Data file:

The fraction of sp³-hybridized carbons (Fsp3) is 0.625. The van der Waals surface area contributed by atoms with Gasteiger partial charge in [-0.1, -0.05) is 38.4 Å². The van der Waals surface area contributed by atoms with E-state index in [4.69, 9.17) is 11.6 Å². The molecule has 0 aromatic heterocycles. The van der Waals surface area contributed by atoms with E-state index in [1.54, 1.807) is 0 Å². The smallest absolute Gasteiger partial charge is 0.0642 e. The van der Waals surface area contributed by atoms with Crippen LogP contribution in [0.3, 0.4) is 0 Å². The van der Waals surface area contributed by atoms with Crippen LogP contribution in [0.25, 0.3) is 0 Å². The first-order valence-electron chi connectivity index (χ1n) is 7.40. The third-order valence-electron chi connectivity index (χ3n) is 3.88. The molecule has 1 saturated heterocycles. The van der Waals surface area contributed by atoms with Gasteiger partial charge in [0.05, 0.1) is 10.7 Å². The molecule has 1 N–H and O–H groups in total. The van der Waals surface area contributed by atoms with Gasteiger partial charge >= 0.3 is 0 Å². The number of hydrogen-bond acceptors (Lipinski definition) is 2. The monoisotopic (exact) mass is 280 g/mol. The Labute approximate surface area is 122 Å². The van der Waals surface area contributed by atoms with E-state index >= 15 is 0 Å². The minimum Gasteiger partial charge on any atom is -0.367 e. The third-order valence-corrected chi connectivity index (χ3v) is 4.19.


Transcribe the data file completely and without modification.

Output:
The fraction of sp³-hybridized carbons (Fsp3) is 0.625. The van der Waals surface area contributed by atoms with Gasteiger partial charge in [-0.1, -0.05) is 38.4 Å². The van der Waals surface area contributed by atoms with E-state index in [4.69, 9.17) is 11.6 Å². The molecule has 0 aromatic heterocycles. The van der Waals surface area contributed by atoms with E-state index in [1.54, 1.807) is 0 Å². The smallest absolute Gasteiger partial charge is 0.0642 e. The van der Waals surface area contributed by atoms with Crippen LogP contribution in [0.3, 0.4) is 0 Å². The van der Waals surface area contributed by atoms with Crippen LogP contribution in [0.25, 0.3) is 0 Å². The first-order valence-electron chi connectivity index (χ1n) is 7.40. The third-order valence-electron chi connectivity index (χ3n) is 3.88. The molecule has 1 saturated heterocycles. The van der Waals surface area contributed by atoms with Gasteiger partial charge in [0.05, 0.1) is 10.7 Å². The molecule has 1 N–H and O–H groups in total. The van der Waals surface area contributed by atoms with Gasteiger partial charge >= 0.3 is 0 Å². The number of hydrogen-bond acceptors (Lipinski definition) is 2. The monoisotopic (exact) mass is 280 g/mol. The Labute approximate surface area is 122 Å². The van der Waals surface area contributed by atoms with E-state index >= 15 is 0 Å². The minimum Gasteiger partial charge on any atom is -0.367 e. The third-order valence-corrected chi connectivity index (χ3v) is 4.19.